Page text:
When you have cancer, your car might last longer. Or not.

My wife and I have two cars, and mine hasn’t been driven much the past four years. At times I went for months without driving. I was too tired, and often the drugs I was taking for various side effects were undermining my sleep or preventing it altogether. Other drugs affected my concentration more directly; those pill bottles carried the “do not drive or operate heavy machinery” warning.

So for a while my car sat in a darkened garage, all by itself. It became quite lonely.

My wife’s car, although a year newer, soon had more miles on its odometer than mine did. That’s partly because it logged so many extra miles hauling me back and forth for my oncology visits. The round trip was over a hundred miles, and there were a few stretches of radiation treatments when that route became our daily cancer commute.

If any of this sounds familiar, keep track of those miles and include them with your other medical expenses. Ask your accountant; there’s a possibility that all those miles could have tax implications.

And if you have another car that’s now sitting idle, start it up and let it run for a while every week or two. It’s good for the engine, and if you don’t do it regularly you may eventually learn that your battery has died. Don’t ask me how I know.

Finally, when you do return to regular driving after a long pause, be extra attentive the first few hundred miles. You’re out of practice.

When you have cancer, your shoes may last longer. Or not.

I’m one of the most positive people you’ll ever meet. Most days, anyway.

For months I spent at least 16 hours a day in bed, either sleeping or wishing I was sleeping. I was exhausted, and I wasn’t happy about it.  But at least, I figured, I wasn’t wearing out shoes as fast. At least my shoes were lasting longer. That was something.

It’s possible, however, that you may experience, as I did, swelling and edema that makes it hard to squeeze into shoes that used to fit just fine. If so, you may need to buy a couple pair of shoes that fit your new feet. But don’t go wild at the shoe store; with luck, this side effect will be temporary.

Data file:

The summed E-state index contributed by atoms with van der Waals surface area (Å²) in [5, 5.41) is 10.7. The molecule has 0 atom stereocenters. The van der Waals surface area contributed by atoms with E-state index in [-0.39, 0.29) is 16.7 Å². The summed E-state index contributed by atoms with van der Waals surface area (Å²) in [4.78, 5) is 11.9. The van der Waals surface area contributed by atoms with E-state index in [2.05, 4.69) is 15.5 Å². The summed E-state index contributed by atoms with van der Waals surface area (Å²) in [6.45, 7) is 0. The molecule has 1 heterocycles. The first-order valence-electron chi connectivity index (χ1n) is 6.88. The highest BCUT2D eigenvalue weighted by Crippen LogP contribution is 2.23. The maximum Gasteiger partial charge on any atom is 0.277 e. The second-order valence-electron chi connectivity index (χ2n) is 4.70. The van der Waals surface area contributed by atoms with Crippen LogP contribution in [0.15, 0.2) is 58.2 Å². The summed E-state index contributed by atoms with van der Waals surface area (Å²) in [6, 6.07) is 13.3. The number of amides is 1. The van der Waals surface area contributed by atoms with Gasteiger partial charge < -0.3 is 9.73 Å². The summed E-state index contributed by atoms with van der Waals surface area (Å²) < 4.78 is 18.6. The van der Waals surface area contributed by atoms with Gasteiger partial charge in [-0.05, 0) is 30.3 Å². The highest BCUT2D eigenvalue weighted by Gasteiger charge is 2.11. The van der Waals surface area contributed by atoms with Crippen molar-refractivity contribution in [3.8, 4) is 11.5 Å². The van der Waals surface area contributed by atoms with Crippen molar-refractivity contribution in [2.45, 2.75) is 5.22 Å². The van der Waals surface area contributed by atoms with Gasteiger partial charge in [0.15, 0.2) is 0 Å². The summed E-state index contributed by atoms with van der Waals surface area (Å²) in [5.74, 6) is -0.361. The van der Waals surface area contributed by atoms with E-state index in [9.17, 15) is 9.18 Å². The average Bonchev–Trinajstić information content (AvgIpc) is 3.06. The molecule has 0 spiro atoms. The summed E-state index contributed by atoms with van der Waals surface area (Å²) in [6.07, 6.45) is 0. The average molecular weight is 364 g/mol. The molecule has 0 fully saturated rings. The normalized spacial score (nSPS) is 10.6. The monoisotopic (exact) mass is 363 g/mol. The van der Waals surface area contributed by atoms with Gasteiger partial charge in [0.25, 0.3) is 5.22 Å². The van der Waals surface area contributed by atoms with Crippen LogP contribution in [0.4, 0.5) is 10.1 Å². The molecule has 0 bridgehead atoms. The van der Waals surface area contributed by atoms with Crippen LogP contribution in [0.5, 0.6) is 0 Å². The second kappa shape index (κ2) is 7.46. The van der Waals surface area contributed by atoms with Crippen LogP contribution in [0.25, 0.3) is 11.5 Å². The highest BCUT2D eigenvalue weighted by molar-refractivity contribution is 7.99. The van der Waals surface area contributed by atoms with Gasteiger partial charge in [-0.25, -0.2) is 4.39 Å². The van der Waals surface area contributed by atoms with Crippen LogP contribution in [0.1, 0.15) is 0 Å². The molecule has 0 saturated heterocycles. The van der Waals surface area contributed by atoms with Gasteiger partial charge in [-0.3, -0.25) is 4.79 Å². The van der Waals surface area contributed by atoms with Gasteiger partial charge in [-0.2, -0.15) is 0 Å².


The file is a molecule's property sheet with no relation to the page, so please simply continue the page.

You may also, however, lose some padding from the soles of your feet. That’s especially true for the fat pad under your heel. This doesn’t happen to everyone. But either way, consider shoes with plenty of cushioning.

And later, as your health improves and your feet begin returning to normal, you may decide to buy some new walking shoes—or even running shoes. Don’t be afraid to wear them out. Exercise may help prevent cancer, and the latest medical guidelines from organizations like the American Cancer Society and the American College of Sports Medicine suggest that it may also help cancer patients during their recovery—and even improve their odds of survival.

To sum all this up: cancer may not be a great way to save money on shoes. You may even decide to spend more. Because later, wearing out more walking or running shoes may quite literally help you walk away from cancer.

When you have cancer, everything is different. Even mosquito bites.

It’s summer here in northwest Wisconsin. We’ve had some warm, humid weather, and some excellent crops of mosquitos are hatching. And yes, there’s a connection between mosquitos and cancer. But don’t worry. Mosquitos don’t carry cancer.

Here’s the connection: If your oncologist prescribes some sort of immunotherapy, it will rev up you immune system so it works harder to destroy cancer cells. Your immune system may also react more strongly to other threats—including mosquito bites.

As mosquitos feed they inject saliva, which contains an anticoagulant so your blood stays nice and thin as they begin sucking up their lunch. Proteins in the mosquito’s saliva trigger your body’s immune system, which in turn produces histamines that result in redness, swelling, and itching.

After enough exposure most people develop a tolerance, and mosquito bites become less painful and itchy. (I’ve found when traveling, though, that mosquitos in other parts of the world seem to have something diffferent about their saliva. Initially, for example, bites from Norwegian or Chinese mosquitos felt like bee stings. Later, they weren’t quite so bad.)

The moral of the story: If you’re on immunotherapy, you may find that your body reacts differently to mosquito bites. Consider wearing long sleeves or using extra mosquito repellent.